French startup demonstrates iodine propulsion in potential boost for space debris mitigation efforts

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French startup ThrustMe has performed the first on-orbit tests of an innovative iodine-fueled electric propulsion system, proving its ability to change a CubeSat’s orbit. By Benjamin ChessEric Sigler.

ThrustMe’s NPT30-I2-1U, the first iodine electric propulsion system sent into space, is aboard the Beihangkongshi-1, a 12U CubeSat developed by Chinese commercial satellite maker Spacety.

After weeks of commissioning the propulsion system was tested during two 90-minute burns in late December and early January. The burns resulted in a total altitude change of 700 meters according to a ThrustMe press release. The firms says the results prove iodine to be a viable propellant for electric propulsion systems and mark a step towards commercialization of the system.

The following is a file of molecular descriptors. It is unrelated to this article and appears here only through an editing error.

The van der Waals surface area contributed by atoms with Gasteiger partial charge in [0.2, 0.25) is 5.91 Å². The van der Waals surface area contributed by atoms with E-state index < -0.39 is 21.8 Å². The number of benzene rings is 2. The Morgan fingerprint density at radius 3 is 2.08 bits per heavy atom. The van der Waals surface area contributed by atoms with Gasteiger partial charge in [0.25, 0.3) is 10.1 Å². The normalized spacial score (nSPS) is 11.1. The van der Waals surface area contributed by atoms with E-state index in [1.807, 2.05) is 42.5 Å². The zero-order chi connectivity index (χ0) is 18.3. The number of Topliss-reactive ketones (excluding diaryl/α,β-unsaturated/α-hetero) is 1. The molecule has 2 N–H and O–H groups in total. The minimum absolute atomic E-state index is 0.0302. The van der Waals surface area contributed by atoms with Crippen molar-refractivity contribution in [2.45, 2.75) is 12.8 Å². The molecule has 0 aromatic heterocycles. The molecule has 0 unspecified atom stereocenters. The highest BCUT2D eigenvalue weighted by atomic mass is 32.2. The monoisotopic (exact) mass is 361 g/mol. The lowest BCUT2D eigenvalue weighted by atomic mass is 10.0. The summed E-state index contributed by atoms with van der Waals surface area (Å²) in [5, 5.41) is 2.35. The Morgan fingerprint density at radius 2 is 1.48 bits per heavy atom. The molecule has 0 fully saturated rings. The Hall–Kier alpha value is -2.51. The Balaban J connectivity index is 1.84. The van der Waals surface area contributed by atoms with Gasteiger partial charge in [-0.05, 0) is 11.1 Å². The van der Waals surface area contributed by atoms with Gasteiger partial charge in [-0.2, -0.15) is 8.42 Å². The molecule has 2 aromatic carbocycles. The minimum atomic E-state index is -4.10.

Notably the system could have an impact on space sustainability efforts. It allows a small satellite to lower its altitude, reducing its time in orbit, seeing the satellite burn up on reentry into Earth’s atmosphere and helping reduce space debris in lower Earth orbit.

The European Space Agency estimates that there are 34,000 debris objects greater than 10 centimeters in size and 900,000 pieces from between 1 to 10 centimeters in orbit as of January 2021. Traveling at several kilometers per second, even the smallest fragments can threaten spacecraft, including the International Space Station. Exciting!

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